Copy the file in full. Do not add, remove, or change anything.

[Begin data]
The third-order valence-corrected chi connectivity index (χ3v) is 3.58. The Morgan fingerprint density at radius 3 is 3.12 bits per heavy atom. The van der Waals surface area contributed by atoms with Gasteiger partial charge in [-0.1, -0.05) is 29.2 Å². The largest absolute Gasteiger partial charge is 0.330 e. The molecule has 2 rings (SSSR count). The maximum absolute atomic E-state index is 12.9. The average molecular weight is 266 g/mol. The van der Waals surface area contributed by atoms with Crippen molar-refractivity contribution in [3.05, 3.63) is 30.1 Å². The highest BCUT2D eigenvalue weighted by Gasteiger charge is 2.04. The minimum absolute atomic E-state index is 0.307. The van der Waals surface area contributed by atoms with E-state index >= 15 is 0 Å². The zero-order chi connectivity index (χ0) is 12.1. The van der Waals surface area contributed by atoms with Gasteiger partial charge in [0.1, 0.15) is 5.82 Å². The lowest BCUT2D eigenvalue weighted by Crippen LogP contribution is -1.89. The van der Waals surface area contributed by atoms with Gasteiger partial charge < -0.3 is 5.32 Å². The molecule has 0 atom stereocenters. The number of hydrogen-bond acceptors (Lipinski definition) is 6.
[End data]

The third-order valence-corrected chi connectivity index (χ3v) is 3.58. The Morgan fingerprint density at radius 3 is 3.12 bits per heavy atom. The van der Waals surface area contributed by atoms with Gasteiger partial charge in [-0.1, -0.05) is 29.2 Å². The largest absolute Gasteiger partial charge is 0.330 e. The molecule has 2 rings (SSSR count). The maximum absolute atomic E-state index is 12.9. The average molecular weight is 266 g/mol. The van der Waals surface area contributed by atoms with Crippen molar-refractivity contribution in [3.05, 3.63) is 30.1 Å². The highest BCUT2D eigenvalue weighted by Gasteiger charge is 2.04. The minimum absolute atomic E-state index is 0.307. The van der Waals surface area contributed by atoms with E-state index >= 15 is 0 Å². The zero-order chi connectivity index (χ0) is 12.1. The van der Waals surface area contributed by atoms with Gasteiger partial charge in [0.1, 0.15) is 5.82 Å². The lowest BCUT2D eigenvalue weighted by Crippen LogP contribution is -1.89. The van der Waals surface area contributed by atoms with Gasteiger partial charge < -0.3 is 5.32 Å². The molecule has 0 atom stereocenters. The number of hydrogen-bond acceptors (Lipinski definition) is 6.